The Most Human Human by Brian Christian
What Artificial Intelligence Teaches Us About Being Alive

84%

5 Critic Reviews

What Christian learns along the way is that if machines win the imitation game as often as they do, it’s not because they’re getting better at acting human; it’s because we’re getting worse.
-NY Times

Synopsis

The Most Human Human is a provocative, exuberant, and profound exploration of the ways in which computers are reshaping our ideas of what it means to be human. Its starting point is the annual Turing Test, which pits artificial intelligence programs against people to determine if computers can “think.”

Named for computer pioneer Alan Turing, the Tur­ing Test convenes a panel of judges who pose questions—ranging anywhere from celebrity gossip to moral conundrums—to hidden contestants in an attempt to discern which is human and which is a computer. The machine that most often fools the panel wins the Most Human Computer Award. But there is also a prize, bizarre and intriguing, for the Most Human Human.

In 2008, the top AI program came short of passing the Turing Test by just one astonishing vote. In 2009, Brian Christian was chosen to participate, and he set out to make sure Homo sapiens would prevail.

The author’s quest to be deemed more human than a com­puter opens a window onto our own nature. Interweaving modern phenomena like customer service “chatbots” and men using programmed dialogue to pick up women in bars with insights from fields as diverse as chess, psychiatry, and the law, Brian Christian examines the philosophical, bio­logical, and moral issues raised by the Turing Test.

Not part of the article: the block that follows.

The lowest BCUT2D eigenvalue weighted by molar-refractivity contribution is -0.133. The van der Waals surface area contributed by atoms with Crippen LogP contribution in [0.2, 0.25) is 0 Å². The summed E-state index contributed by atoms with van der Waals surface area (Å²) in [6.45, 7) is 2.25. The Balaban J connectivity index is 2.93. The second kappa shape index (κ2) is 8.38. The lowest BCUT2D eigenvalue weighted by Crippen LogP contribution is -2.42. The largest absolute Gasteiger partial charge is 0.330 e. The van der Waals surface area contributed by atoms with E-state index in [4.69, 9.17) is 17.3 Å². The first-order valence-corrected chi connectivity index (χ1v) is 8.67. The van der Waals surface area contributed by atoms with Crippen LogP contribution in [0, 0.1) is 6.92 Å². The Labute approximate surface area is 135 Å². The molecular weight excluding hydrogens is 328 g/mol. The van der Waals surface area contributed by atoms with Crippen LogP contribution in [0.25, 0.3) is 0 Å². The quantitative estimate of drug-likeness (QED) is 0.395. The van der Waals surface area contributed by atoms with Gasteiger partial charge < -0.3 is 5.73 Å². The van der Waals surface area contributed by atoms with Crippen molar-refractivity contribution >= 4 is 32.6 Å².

One central definition of human has been “a being that could reason.” If computers can reason, what does that mean for the special place we reserve for humanity?


From the Hardcover edition.
 

About Brian Christian

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BRIAN CHRISTIAN holds a dual degree from Brown University in computer science and philosophy, and an MFA in poetry. His work has appeared in both literary and scientific journals.
 
Published March 1, 2011 by Anchor. 322 pages
Genres: Computers & Technology, Education & Reference, Science & Math, Law & Philosophy, Professional & Technical, History. Non-fiction
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Critic reviews for The Most Human Human
All: 5 | Positive: 4 | Negative: 1

NY Times

Excellent
Reviewed by DAVID LEAVITT on Mar 18 2011

What Christian learns along the way is that if machines win the imitation game as often as they do, it’s not because they’re getting better at acting human; it’s because we’re getting worse.

Read Full Review of The Most Human Human : What A... | See more reviews from NY Times

Publishers Weekly

Excellent
Reviewed by Publishers Weekly on Jan 03 2011

This fabulous book demonstrates that we are capable of experiencing and sharing far deeper thoughts than even the best computers—and that too often we fail to achieve the highest level of humanness.

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The Economist

Excellent
Reviewed by The Economist on May 05 2011

Two years ago Brian Christian landed the task of persuading these judges he was not a computer. His account of the experience is entertaining and informative.

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Salon

Below average
Reviewed by Laura Miller on Feb 26 2011

It’s an unusual book whose primary gift lies in distracting you from itself. I’d like to see the computers come up with something like that.

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Science News

Excellent
Reviewed by Laura Sanders on Nov 19 2011

A background in computer science, philosophy and poetry serves Christian well. His prose is cogent and quick, heart­felt and thoughtful. In other words, supremely human.

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James J. Stoodt 5 Sep 2013

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